Towards the end of July 2013, Google rolled out a softer version of the Panda algorithm designed to take into account the authority of a website and ensure that sites producing generally good quality content didn’t get huge reductions in rankings like with the old Panda algorithm.

It helped a lot of sites (such as car classified sites in the UK) recover well. It also gave a huge boost to many major media sites in the US, a boost that Google has now taken away with the new version of the softer Panda algorithm which was announced in March at SMX.

Matt specifically said this is aimed at helping small businesses that may be impacted by the Panda algorithm. There was no date given on its release, but he made it clear; this will be a bigger update that will make Panda less of an impact on certain sites.


The original quote from Matt Cutts about the July 2013 softer Panda algorithm is below:

“We are looking at Panda and seeing if we can find some additional signals, and we think we’ve got some to help refine things for sites that are kind of in the border zone, the gray area a little bit, And so if we can soften the affect a little bit, for those sites, that we believe have got some additional signals of quality, that will help sites that were previously affected – to some degree.”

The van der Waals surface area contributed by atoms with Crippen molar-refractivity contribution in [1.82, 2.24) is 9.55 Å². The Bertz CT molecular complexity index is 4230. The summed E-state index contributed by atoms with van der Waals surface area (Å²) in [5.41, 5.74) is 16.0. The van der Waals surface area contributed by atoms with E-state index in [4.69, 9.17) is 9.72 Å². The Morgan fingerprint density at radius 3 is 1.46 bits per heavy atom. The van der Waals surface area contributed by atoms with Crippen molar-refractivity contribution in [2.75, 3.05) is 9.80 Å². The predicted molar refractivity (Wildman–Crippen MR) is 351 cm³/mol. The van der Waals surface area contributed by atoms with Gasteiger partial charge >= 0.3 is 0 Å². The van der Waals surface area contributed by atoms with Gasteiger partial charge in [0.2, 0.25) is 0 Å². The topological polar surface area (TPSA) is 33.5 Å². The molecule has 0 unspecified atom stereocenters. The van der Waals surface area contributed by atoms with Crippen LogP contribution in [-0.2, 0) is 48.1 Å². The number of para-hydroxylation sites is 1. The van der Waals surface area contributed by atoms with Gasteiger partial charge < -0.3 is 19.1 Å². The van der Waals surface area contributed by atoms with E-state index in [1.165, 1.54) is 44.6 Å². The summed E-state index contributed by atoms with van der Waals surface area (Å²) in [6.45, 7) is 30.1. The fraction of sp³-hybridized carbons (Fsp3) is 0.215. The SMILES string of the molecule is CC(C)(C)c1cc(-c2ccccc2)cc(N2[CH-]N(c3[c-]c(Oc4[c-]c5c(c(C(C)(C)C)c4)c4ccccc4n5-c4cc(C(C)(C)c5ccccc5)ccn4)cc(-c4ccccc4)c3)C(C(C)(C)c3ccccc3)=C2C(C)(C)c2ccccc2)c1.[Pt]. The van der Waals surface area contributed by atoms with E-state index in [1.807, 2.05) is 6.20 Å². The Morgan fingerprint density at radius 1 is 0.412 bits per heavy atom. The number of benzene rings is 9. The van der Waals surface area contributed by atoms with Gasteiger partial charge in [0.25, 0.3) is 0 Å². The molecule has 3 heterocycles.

This quote is typically vague but at the time it sounded like it was designed to help sites rather than hurt them, it’s possible that the media sites had so much authority that they benefited far more than Google intended and this latest update is bringing them back down to the usual level. The media sites could of course have lost rankings because loads of other sites have recovered and jumped above them, but looking at the charts from Searchmetrics below, the losses seem too big for this to be the reason.






Edit 02/08/18: We’ve seen some very similar patterns with multiple updates since, particularly in the “core” algorithm updates that have been rolling out after Panda. Looking back at this, it seems pretty obvious that some of the algorithm updates that look like they’re targeting freshness of content have a lot in common with Panda. We don’t think it’s a coincidence that Googlers are at pains to deflect Panda chat into chatter around “core algorithm updates” when Panda is part of the core algorithm.

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